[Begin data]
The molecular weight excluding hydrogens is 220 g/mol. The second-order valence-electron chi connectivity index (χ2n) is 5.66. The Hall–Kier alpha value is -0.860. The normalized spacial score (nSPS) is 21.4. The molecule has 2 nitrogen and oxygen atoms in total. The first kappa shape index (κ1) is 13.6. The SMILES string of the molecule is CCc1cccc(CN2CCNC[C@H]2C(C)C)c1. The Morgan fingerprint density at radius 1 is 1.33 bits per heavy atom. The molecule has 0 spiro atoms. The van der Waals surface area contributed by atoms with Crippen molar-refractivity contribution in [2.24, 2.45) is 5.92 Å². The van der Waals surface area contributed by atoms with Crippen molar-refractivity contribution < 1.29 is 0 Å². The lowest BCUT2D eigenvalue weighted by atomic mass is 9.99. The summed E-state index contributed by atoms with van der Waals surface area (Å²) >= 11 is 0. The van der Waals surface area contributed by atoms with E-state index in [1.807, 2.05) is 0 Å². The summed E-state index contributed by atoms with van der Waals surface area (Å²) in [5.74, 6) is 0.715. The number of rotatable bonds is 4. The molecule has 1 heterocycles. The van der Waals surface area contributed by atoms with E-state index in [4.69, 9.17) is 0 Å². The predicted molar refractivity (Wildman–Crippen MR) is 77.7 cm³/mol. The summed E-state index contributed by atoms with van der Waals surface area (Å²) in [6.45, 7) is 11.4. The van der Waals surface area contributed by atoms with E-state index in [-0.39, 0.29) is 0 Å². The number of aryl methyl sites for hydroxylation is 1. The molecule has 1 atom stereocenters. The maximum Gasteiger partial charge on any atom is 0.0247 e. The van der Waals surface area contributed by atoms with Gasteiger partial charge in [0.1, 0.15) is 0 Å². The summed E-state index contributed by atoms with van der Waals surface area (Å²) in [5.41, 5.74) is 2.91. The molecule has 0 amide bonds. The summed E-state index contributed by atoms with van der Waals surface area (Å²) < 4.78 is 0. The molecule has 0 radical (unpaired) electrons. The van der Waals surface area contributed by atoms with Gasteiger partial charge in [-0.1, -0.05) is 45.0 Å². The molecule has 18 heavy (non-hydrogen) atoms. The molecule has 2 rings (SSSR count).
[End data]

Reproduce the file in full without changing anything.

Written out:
The molecular weight excluding hydrogens is 220 g/mol. The second-order valence-electron chi connectivity index (χ2n) is 5.66. The Hall–Kier alpha value is -0.860. The normalized spacial score (nSPS) is 21.4. The molecule has 2 nitrogen and oxygen atoms in total. The first kappa shape index (κ1) is 13.6. The SMILES string of the molecule is CCc1cccc(CN2CCNC[C@H]2C(C)C)c1. The Morgan fingerprint density at radius 1 is 1.33 bits per heavy atom. The molecule has 0 spiro atoms. The van der Waals surface area contributed by atoms with Crippen molar-refractivity contribution in [2.24, 2.45) is 5.92 Å². The van der Waals surface area contributed by atoms with Crippen molar-refractivity contribution < 1.29 is 0 Å². The lowest BCUT2D eigenvalue weighted by atomic mass is 9.99. The summed E-state index contributed by atoms with van der Waals surface area (Å²) >= 11 is 0. The van der Waals surface area contributed by atoms with E-state index in [1.807, 2.05) is 0 Å². The summed E-state index contributed by atoms with van der Waals surface area (Å²) in [5.74, 6) is 0.715. The number of rotatable bonds is 4. The molecule has 1 heterocycles. The van der Waals surface area contributed by atoms with E-state index in [4.69, 9.17) is 0 Å². The predicted molar refractivity (Wildman–Crippen MR) is 77.7 cm³/mol. The summed E-state index contributed by atoms with van der Waals surface area (Å²) in [6.45, 7) is 11.4. The van der Waals surface area contributed by atoms with E-state index in [-0.39, 0.29) is 0 Å². The number of aryl methyl sites for hydroxylation is 1. The molecule has 1 atom stereocenters. The maximum Gasteiger partial charge on any atom is 0.0247 e. The van der Waals surface area contributed by atoms with Gasteiger partial charge in [0.1, 0.15) is 0 Å². The summed E-state index contributed by atoms with van der Waals surface area (Å²) in [5.41, 5.74) is 2.91. The molecule has 0 amide bonds. The summed E-state index contributed by atoms with van der Waals surface area (Å²) < 4.78 is 0. The molecule has 0 radical (unpaired) electrons. The van der Waals surface area contributed by atoms with Gasteiger partial charge in [-0.1, -0.05) is 45.0 Å². The molecule has 18 heavy (non-hydrogen) atoms. The molecule has 2 rings (SSSR count).